Thursday, November 05, 2009

Still segregated after all these years: Jonathan Kozol's "The Shame of the Nation"

Seems like only a half-century ago that the U.S. Supreme Court declared (in Brown v. Board of Education) that "separate educational facilities are inherently unequal." And where are we today?

Still separate. Still unequal.

It turns out that -- while it's not so hard to eliminate de jure (legally-enforced) segregation -- de facto segregation is a bit harder to root out. Kozol reports that the poorest schools (in large, Northern cities) typically have a student body that is more than 90% black and Hispanic. Schools with a real mixture of races are actually quite rare in and around U.S. urban areas -- they're typically either almost entirely black+hispanic or almost entirely white+other. Even in areas of NYC where the residential neighborhoods themselves are fairly integrated, school choice programs within the public school system create a dynamic where the white kids get sent to one school and the black kids to another.

Kozol describes the harm. Poor schools often have major infrastructure problems such as overcrowded, dilapidated buildings with chemical hazards. It's not rare to lack playgrounds, not to mention basic materials like books and chairs for every student. When one school can spend $17,000 per pupil and another only $9000, it makes a huge difference (multiplied by the number of kids in the school) in terms of the quality of teachers you can attract and the supplies and infrastructure you can buy.

Since race is mixed in with the money situation, it makes the "haves" care that much less about the plight of the "have nots." Probably most of the people reading this post are right now saying to themselves "Of course the children of the rich deserve a better quality of education than the children of the poor because they're paying more in property taxes." When people call America a "land of opportunity," they don't mean it's supposed to have a level playing field. They mean that you can buy opportunity (if you have the money), otherwise you get a curriculum that is designed to produce docile, obedient, low-level employees.

Kozol argues that the de-facto segregation is itself a problem (apart from the money problem) because being able to interact easily and comfortably with people of other races is an important factor for success in a mixed-race country. I agree, as I discussed in my post European dream.

Unfortunately, the problem is incredibly difficult to grapple with. De-facto segregation is not illegal, and apparently is not covered by the Brown decision mentioned above. People who would like to see greater equality can do very little to stop the momentum of the current system. A major overhaul would not merely be expensive -- it would be a political impossibility. In today's America, putting equality and the common good above the individual's right to leave his fellows in the dust (if he can) is almost universally viewed as "communism" and hence evil.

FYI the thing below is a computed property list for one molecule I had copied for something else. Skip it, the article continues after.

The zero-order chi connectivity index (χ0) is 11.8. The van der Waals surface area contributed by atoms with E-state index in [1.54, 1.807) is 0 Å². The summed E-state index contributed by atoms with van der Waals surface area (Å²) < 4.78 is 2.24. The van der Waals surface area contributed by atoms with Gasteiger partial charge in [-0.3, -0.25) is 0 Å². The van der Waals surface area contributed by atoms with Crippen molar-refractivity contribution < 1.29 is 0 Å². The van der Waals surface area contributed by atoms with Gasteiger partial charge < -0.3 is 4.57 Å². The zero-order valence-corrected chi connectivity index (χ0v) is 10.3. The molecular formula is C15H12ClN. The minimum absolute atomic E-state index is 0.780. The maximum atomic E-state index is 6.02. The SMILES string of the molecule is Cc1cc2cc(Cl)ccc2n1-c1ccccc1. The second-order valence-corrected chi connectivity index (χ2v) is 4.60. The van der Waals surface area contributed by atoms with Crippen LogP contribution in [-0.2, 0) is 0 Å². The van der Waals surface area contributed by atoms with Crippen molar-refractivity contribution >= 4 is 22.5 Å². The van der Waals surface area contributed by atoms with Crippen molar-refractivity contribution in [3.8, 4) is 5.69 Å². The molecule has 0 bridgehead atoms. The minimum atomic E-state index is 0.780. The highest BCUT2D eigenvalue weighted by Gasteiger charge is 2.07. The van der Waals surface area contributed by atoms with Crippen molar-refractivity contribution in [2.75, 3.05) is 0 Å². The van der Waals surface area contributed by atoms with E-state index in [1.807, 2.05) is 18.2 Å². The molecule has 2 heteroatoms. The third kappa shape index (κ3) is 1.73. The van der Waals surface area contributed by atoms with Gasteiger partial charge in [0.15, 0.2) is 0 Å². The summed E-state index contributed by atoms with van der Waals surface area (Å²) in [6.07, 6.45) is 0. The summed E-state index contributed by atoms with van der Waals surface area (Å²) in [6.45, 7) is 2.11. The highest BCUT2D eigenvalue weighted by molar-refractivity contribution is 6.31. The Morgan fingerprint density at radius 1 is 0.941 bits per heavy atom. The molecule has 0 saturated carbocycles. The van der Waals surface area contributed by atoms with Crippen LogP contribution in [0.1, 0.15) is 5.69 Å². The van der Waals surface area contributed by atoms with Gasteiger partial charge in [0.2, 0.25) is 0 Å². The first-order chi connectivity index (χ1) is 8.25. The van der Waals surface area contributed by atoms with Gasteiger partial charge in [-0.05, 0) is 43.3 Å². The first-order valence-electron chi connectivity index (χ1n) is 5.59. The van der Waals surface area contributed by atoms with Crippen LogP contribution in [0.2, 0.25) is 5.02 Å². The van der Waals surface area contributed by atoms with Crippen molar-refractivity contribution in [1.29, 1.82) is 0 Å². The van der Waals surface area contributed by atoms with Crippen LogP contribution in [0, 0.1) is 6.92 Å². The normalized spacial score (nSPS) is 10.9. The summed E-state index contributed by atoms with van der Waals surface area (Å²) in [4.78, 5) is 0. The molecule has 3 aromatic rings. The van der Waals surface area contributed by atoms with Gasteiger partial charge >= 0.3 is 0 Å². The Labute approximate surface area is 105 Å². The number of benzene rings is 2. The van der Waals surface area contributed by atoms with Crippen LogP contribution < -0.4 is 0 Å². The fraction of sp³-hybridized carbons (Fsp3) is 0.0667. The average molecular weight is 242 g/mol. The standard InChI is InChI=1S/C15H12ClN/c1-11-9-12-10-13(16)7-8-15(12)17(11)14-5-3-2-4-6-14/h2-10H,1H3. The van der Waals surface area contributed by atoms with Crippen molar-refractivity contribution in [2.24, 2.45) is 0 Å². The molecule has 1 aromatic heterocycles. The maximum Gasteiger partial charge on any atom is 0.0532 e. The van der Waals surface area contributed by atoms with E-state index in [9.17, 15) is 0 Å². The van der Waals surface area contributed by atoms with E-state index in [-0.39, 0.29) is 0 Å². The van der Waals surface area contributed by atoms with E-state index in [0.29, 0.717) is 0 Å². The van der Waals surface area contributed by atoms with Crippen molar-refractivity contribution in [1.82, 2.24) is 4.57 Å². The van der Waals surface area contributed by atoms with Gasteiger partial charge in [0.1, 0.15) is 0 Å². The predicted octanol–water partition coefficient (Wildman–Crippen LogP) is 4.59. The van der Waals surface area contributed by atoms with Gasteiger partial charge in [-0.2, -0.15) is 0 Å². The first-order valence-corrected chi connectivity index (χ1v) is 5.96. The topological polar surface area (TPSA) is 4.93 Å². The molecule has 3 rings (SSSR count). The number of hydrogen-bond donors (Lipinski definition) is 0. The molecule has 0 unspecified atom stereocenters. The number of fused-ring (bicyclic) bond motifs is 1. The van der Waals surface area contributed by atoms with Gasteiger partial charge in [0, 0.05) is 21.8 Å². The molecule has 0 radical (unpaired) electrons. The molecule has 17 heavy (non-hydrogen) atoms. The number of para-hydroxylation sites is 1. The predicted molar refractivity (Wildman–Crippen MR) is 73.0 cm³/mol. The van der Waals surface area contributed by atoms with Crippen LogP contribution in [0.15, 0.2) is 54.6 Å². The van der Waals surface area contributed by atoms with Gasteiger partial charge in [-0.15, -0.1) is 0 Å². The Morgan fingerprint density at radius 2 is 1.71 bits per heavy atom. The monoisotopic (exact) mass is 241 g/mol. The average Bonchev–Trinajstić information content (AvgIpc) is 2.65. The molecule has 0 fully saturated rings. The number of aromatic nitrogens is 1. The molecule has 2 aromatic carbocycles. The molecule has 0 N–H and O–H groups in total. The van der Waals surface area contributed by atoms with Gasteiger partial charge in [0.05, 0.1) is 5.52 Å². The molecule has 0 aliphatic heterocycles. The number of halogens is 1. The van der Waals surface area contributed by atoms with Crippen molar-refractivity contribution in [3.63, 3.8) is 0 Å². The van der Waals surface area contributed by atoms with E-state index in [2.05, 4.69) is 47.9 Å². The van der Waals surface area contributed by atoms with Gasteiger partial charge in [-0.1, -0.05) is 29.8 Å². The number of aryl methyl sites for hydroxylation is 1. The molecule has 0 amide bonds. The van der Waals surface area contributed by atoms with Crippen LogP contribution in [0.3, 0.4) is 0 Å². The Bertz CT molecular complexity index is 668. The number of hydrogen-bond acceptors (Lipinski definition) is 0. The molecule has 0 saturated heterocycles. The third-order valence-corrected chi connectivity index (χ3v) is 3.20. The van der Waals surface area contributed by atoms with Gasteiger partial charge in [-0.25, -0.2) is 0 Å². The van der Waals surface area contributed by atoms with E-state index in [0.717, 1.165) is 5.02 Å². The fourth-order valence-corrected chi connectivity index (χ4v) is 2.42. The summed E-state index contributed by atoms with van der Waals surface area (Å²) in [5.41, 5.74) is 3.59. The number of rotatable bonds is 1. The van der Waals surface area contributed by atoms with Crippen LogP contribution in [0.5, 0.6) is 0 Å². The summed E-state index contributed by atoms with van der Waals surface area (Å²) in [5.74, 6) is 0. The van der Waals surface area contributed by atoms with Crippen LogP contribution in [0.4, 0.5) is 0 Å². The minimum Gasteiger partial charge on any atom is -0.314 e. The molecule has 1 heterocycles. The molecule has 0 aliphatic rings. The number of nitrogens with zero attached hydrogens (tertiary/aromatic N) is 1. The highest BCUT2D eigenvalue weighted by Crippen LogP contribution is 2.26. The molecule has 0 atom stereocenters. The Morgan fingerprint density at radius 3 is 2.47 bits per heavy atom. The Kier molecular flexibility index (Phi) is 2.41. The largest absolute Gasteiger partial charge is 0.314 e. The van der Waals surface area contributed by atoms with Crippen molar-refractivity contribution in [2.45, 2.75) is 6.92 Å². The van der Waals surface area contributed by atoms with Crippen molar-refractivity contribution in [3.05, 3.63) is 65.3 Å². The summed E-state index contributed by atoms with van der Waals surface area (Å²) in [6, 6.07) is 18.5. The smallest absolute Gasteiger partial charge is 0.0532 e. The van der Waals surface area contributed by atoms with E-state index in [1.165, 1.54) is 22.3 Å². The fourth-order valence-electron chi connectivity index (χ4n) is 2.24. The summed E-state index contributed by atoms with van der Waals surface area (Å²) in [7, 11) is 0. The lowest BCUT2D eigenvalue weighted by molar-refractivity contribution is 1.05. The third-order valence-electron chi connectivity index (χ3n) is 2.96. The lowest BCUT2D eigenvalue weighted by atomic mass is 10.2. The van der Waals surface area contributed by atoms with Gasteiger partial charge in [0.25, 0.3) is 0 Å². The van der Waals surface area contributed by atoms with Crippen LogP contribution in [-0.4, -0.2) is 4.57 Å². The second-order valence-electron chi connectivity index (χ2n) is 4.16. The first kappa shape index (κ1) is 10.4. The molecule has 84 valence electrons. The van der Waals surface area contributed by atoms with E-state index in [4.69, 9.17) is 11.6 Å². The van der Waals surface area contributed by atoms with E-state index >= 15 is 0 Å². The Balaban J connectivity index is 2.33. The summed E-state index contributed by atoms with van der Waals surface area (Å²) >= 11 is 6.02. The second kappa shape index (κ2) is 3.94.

This problem illustrates the difference between civil rights for black people and civil rights for gay people. Black people in the U.S. face major structural inequalities that don't have any simple solutions. The thing that's so infuriating about anti-gay discrimination is that it's just so gratuitous! You could pass a law that doesn't affect the straight majority, and problem is essentially solved. Refusing to grant gay people equal rights is like kicking them in the face just for the sake of kicking them in the face. For black people, it's not nearly so simple. The relevant laws and court cases have been on the books for nearly a half-century or more -- and the inequalities are still there. It's because there's no simple, obvious, fair way to even things out. Ditto for Hispanics and immigrants.

The most encouraging possibilities mentioned in Kozol's book are found in the few schools that really are integrated. Their success demonstrates that it's possible, and may encourage parents to do more to integrate the schools in their own districts.


Anonymous said...

I think the only way we could begin to see more equity in school funding is if funding were taken out of local control. As long as local school districts are in control of fund raising, some will be able to raise more funds than others and argue successfully in the courts that it's within their rights to do so.

It seems that most of the argument in the US isn't about equality but about adequacy. As long as every child receives an adequate education, then we rest assured that we've done our due diligence. What constitutes an adequate education is open for debate, of course.

It's always going to be hard to tell one parent that their child must have less funding so that another child can receive more. It runs counter to our protective nature to allow any perceived harm to our own children, even when it's a sacrifice for the greater good.